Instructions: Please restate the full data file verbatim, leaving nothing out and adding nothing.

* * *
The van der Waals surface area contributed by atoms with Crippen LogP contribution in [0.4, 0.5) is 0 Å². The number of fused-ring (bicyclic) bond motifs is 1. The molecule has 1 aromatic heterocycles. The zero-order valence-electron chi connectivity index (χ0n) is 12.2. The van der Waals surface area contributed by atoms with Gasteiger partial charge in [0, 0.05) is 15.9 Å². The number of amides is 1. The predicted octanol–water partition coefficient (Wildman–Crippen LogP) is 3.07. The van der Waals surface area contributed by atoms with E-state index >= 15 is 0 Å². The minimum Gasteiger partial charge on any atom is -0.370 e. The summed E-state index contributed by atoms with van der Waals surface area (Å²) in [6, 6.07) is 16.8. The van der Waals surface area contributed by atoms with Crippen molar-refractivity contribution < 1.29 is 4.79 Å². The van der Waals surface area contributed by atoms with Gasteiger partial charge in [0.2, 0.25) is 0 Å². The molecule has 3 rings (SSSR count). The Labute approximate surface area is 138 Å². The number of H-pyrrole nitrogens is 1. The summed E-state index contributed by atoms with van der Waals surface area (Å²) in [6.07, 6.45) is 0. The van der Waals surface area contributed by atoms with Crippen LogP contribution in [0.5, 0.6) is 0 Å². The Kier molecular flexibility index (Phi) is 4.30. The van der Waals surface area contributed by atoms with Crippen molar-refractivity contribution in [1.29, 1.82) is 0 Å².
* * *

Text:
The van der Waals surface area contributed by atoms with Crippen LogP contribution in [0.4, 0.5) is 0 Å². The number of fused-ring (bicyclic) bond motifs is 1. The molecule has 1 aromatic heterocycles. The zero-order valence-electron chi connectivity index (χ0n) is 12.2. The van der Waals surface area contributed by atoms with Gasteiger partial charge in [0, 0.05) is 15.9 Å². The number of amides is 1. The predicted octanol–water partition coefficient (Wildman–Crippen LogP) is 3.07. The van der Waals surface area contributed by atoms with E-state index >= 15 is 0 Å². The minimum Gasteiger partial charge on any atom is -0.370 e. The summed E-state index contributed by atoms with van der Waals surface area (Å²) in [6, 6.07) is 16.8. The van der Waals surface area contributed by atoms with Crippen molar-refractivity contribution < 1.29 is 4.79 Å². The van der Waals surface area contributed by atoms with Gasteiger partial charge in [0.2, 0.25) is 0 Å². The molecule has 3 rings (SSSR count). The Labute approximate surface area is 138 Å². The number of H-pyrrole nitrogens is 1. The summed E-state index contributed by atoms with van der Waals surface area (Å²) in [6.07, 6.45) is 0. The van der Waals surface area contributed by atoms with Crippen LogP contribution in [0.5, 0.6) is 0 Å². The Kier molecular flexibility index (Phi) is 4.30. The van der Waals surface area contributed by atoms with Crippen molar-refractivity contribution in [1.29, 1.82) is 0 Å².